People love to throw around numbers and statistics when they try to make a point. Numbers suggest mathematics and impartial scientific study. Mathematics and scientific studies are the domain of smart people. Therefore, what better way to look like you have it all figured out than by merely giving numbers that you found somewhere? All the work is done for you and all of the critical thinking and analysis can be avoided. One problem however is that statistics may do a poor job of proving what is often the wrong point anyway.

Example 1 – The Distortion – 50% of marriages end in divorce!

People use this statistic to push whatever agenda may be aided by this statistic. Whether you are trying to say that the institution of marriage is hopeless, same-sex unions are good, same-sex unions are bad, religion has lost its effect — hey, you can use this for whatever argument you may need. Realize though that this statistic is not exactly correct.

 People look at a particular population and see that there were say, 100,000 weddings in the past year and there were 50,000 divorces in the same time frame. That’s 50%! But it is not exactly as it seems. Many of those 50,000 divorces could be from weddings that happened in prior years, so you are talking about two different pools of people. What if there were 50,000 weddings last year and 100,000 divorces? Does that mean that the divorce rate is 200%? It could be, if you needed to make that particular point for some cause you are pushing for. Another angle that could be argued here is that married people are much more likely to get divorced than non-married people.

Example 2 – The Self Evident Shocker – Studies show that 50% of all doctors in the U.S. graduated medical school in the lower half of their class!

No study is really needed here actually, it has been this way for years in any school. But you could use this to argue that the state of medical education – or statistical analysis – in this country is lackluster.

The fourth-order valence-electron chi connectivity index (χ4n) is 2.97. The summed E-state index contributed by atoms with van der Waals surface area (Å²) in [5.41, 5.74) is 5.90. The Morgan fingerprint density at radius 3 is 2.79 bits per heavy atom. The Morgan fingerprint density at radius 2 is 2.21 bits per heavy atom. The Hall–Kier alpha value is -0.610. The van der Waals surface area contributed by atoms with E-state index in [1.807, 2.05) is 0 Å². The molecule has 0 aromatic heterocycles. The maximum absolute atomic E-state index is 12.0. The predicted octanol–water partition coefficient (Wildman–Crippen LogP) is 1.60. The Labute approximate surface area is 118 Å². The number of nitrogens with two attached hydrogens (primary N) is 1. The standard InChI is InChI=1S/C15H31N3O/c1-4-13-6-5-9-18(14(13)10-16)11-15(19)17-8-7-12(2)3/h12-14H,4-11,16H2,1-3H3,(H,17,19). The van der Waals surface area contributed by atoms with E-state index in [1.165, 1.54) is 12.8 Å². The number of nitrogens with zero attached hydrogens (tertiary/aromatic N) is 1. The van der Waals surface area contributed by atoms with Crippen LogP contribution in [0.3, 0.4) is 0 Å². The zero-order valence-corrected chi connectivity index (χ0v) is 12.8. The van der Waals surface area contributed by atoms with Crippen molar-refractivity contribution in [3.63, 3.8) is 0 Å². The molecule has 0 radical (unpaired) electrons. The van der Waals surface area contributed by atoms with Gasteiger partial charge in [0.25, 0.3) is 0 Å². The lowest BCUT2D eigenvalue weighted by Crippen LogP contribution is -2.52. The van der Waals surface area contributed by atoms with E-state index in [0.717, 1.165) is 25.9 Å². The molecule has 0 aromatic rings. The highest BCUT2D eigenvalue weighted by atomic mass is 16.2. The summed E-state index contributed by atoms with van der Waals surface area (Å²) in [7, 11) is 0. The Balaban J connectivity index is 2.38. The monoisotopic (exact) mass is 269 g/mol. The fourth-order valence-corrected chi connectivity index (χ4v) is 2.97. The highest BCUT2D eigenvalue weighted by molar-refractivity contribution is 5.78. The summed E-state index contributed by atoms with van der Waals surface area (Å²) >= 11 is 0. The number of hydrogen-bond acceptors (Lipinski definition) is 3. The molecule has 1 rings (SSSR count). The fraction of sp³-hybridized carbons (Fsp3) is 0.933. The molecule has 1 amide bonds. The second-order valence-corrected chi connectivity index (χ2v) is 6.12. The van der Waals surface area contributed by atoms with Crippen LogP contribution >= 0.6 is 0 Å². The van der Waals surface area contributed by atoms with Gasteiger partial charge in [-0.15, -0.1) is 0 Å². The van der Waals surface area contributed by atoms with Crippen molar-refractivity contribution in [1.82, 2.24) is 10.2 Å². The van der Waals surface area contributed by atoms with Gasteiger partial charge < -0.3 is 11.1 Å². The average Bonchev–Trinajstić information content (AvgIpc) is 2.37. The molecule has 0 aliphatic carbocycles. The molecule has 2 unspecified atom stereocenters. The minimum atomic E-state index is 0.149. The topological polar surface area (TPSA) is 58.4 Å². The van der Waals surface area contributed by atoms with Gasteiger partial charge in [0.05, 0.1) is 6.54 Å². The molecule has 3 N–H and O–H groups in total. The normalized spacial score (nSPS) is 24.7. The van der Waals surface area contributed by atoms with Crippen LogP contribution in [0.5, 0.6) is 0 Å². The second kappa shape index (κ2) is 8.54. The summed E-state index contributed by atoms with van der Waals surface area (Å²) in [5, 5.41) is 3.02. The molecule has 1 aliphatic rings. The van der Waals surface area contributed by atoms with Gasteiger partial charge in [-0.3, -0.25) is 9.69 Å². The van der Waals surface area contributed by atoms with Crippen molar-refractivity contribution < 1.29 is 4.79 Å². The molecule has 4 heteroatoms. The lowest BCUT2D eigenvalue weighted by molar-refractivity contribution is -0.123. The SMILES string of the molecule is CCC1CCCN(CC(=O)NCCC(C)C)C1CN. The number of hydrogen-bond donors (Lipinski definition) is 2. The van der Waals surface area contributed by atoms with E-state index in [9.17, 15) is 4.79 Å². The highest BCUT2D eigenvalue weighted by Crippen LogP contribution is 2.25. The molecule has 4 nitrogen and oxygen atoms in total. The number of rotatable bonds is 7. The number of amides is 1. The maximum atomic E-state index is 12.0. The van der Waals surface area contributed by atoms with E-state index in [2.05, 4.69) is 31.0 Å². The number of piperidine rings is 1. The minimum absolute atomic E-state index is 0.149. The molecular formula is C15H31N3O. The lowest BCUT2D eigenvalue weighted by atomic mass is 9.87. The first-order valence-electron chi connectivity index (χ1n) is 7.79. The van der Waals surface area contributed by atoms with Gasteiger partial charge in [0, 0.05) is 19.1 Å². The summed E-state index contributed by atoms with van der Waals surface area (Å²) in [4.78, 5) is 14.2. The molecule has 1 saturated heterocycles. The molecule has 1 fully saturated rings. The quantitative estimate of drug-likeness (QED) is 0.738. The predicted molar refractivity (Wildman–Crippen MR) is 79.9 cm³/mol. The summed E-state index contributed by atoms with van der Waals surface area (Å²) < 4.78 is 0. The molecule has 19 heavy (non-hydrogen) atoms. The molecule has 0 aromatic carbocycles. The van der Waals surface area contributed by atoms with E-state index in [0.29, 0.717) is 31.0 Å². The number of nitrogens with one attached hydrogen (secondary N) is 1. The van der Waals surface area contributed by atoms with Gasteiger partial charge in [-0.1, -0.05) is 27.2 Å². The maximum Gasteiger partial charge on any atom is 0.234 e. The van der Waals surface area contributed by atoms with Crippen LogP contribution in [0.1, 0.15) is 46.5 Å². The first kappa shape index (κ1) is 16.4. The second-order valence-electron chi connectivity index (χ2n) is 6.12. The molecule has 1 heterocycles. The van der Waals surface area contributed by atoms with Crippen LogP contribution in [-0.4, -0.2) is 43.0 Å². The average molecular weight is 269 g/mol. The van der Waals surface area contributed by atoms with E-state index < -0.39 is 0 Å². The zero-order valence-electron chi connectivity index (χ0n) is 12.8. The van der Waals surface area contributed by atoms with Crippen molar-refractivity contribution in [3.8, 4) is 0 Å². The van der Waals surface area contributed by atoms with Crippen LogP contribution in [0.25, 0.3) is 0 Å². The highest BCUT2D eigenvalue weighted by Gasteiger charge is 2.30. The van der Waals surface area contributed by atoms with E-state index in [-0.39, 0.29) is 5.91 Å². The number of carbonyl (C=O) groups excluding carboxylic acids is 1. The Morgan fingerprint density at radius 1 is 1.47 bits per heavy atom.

Example 3 – The Poll Results – 60% of the people think that we should withdraw all or some of the troops from Iraq. Only 16% think we should send more.

This from  a CNN poll conducted by Opinion Research Corporation asking 1,025 adults nationwide. It is not clear how those people would know how many troops should be sent anywhere for anything, especially in light of this:

Pew Research Center for the People & the Press survey conducted by Princeton Survey Research Associates International. Nov. 9-12, 2006. A poll of 1,479 adults nationwide found that 74% think that there is not a “Clear Plan” in Iraq.

I have my own question for these poll participants: How many troops are there in a squad? How many squads are in a platoon? How many people are needed to operate an M1A2 Abrams tank? How many troops do you need to staff a 2-person security post 24 hours a day? In addition, if you are ignorant of what the plan is for Iraq, how can you possibly start making staffing recommendations?

I shudder to realize that there are politicians and “leaders” who base foreign policy – as well as tactics – on the results of these polls. Please tell me that you use the vast resources of knowledge and experience that our military has in order to guide your position.

Yes, math and statistics are often used to further whatever agenda you may have. Sometimes, the numbers are simply wrong. Sometimes, they are correct but misleading. In so many cases though, numbers are simply used to avoid discussing the real issues. Statistics make a great footnote for the “Letter to the Editor” and give the appearance that research was conducted. They turn what could be a thoughtful discussion about a complex issue into over-simplified black-and-white. Further, they can be cleverly employed by those that seek to steer an argument away from one that cannot be won by critical thinking and analysis toward an argument that can be won by often meaningless numbers.

 Decisions should based not only on “facts”, but on the recommendations of those people who understand the context as well.

Don’t be clouded by the authoritative-looking math.